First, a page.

This month we look at another set of brothers, William and Percy Avery, who grew up in Pengelly’s Court. This, one of the many courts which could be found tucked behind the main streets of the town in bygone days, was situated at the south end of the High Street. Both fought and died on the Western Front. George died on the first day of the Somme and is commemorated on a particularly poignant memorial.

William James Percy Avery

Private, Service Number 17321

1st Battalion of the Duke of Cornwall’s Light Infantry

1880 – 4th March 1915


 George Henry Avery

Private, Service Number 11301

2nd Battalion of the Devonshire Regiment

late 1882/early 1883 – 1st July 1916

Pengelly's CourtThe sons of John George and Mary Ann (or Anne) Avery, who were married in the third quarter of 1873, William and George were both born in Barnstaple, and spent the early part of their lives living in what used to be known as Pengelly’s Court – both the 1881 and the 1891 census’ list the family as living in the area. William and George were part of quite a large family, having at least six other siblings in addition to each other.  Their eldest brother, Charles, was born in 1877, whilst their youngest sister, Charity, was born in 1888. Their other siblings were Annie, born in 1878; Cordelia and Frances, presumably twins, born in 1882; and Thomas, born in 1885. They also had a step-brother, Richard J. Stenteford, who was born in 1871.  Mary’s surname at the time of her marriage was listed as Stentford, and she does not appear to have been previously married; therefore it is highly probably that Richard was born out of wedlock.

Raleigh Cabinet WorksAs a young man, William learnt to be a French Polisher at the Raleigh Cabinet Works, which belonged to Shapland and Petter of Barnstaple. According to a War Item in the North Devon Journal dated 18th March 1915, he also served in the Militia around 1897, and later on in the Volunteers. In the fourth quarter of 1901 he married Nelly Ellen Harris, who was born in 1882. By the time of the 1911 census they were living at 4 Fry’s Court, Silver Street with three living children; Florence Beatrice Avery, born in 1903; William James Percy Avery, born in 1908; and Frederick John George Avery, born in 1910. The census record also lists a fourth, unnamed child who had been born alive but who had subsequently passed away. It would also appear that the couple had another child sometime subsequent to the 1911 census, as upon his death it was noted in the North Devon Journal that he left behind a widow and four living children.

Fort Regent BarracksIn the 1901 census, at the age of 18, George is listed as being stationed at the Fort Regent Barracks on Jersey Island, as part of the Royal Garrison Artillery. In early 1903, he married Hannah Chapple, who was born in 1884. By the time of the 1911 census they were living at 25 Azes Lane with four children; George, born in 1904; Ivey, born in 1906; Jhon (presumably a misspelling of John), born in 1908; and Lilie, born in 1910. George’s occupation at the time is listed as Basket Maker: Wicker.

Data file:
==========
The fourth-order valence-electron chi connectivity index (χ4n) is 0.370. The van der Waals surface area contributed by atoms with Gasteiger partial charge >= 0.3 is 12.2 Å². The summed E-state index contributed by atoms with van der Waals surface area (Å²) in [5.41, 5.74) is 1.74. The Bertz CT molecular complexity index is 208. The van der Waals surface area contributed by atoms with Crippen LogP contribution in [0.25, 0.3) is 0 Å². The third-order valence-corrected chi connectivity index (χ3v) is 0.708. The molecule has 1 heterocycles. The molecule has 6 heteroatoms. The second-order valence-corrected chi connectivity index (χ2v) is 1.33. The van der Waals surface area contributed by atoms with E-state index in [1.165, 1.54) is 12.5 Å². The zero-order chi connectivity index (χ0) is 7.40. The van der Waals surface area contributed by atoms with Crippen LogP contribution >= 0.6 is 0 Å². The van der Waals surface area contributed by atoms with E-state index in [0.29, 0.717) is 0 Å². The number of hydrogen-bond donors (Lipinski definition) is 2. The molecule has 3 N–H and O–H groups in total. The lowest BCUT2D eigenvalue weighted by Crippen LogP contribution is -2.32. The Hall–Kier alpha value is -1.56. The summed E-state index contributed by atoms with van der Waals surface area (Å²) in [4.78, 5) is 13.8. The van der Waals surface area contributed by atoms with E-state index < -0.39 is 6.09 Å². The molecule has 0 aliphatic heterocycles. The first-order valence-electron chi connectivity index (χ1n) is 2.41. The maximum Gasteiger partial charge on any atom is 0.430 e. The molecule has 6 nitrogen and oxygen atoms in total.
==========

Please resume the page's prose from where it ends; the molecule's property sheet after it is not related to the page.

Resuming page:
In the fourth quarter of 1903, William and George’s eldest brother, Charles Thomas Frederick (or possibly Frederick Thomas) W. Avery, appears on the death register, aged 26. It is unclear how he died.

At an unspecified point in time, William took employment at Newquay, Cornwall, where he enlisted with the 1st Battalion of the Duke of Cornwall’s Light Infantry on 23rd December 1914. Earlier in the same year George had enlisted with the 2nd Battalion of the Devonshire Regiment. The exact date that he joined the army is unclear; however, in November George and the rest of the 2nd Battalion, which had until recently been stationed in Egypt, boarded the SS Bellerophon and arrived in France on 19th November 1914.

SS Bellerophon

William was brought up to the Western Front on 14th February 1915, joining his regiment where they were stationed at Hainaut, Belgium. Shortly after his arrival, he wrote a letter to his wife, an extract of which has been recorded;

“Dear Nell,

I received the paper and tobacco all right but you need not send any more tobacco, for we get a lot of it out here. I wish the weather was better; it is frost and snow one day and sunshine the next, but the time is coming when it will be better. Give my best to all at home and to the children, and tell them we shall meet again some day. Kisses for the baby.”

On 11th March 1915 Nelly Avery received another letter, this time from William’s Lieutenant, which read as follows:

“Dear Madam,

I regret to inform you of the death of your husband, Pte W.J.P Avery, which occurred on the 4th of March. He was killed in action. You will receive more details in the course of a few days.”

To this day, William James Percy Avery’s name is recorded on the Ploegsteert Memorial to the Missing at Comines-Warneton, Hainaut, Belgium.

Meanwhile, George and the 2nd Battalion of the Devonshire Regiment were involved in heavy fighting, having taken part in all of the major battles on the Western Front after the first battle of Ypres. In December 1915, the British and the French had agreed to a joint assault on the Somme, as a part of a combined Allied venture against Germany and her allies. An (arguably unsuccessful) attempt to conceal the Allies intentions from the Central Powers was made on 30th June 1916, when three battalions of the Royal Sussex Regiment staged an attack on German forces in the Boar’s Head region of Artois, France. This date has subsequently become known as “The Day Sussex Died,” due to the severe losses inflicted by the German army.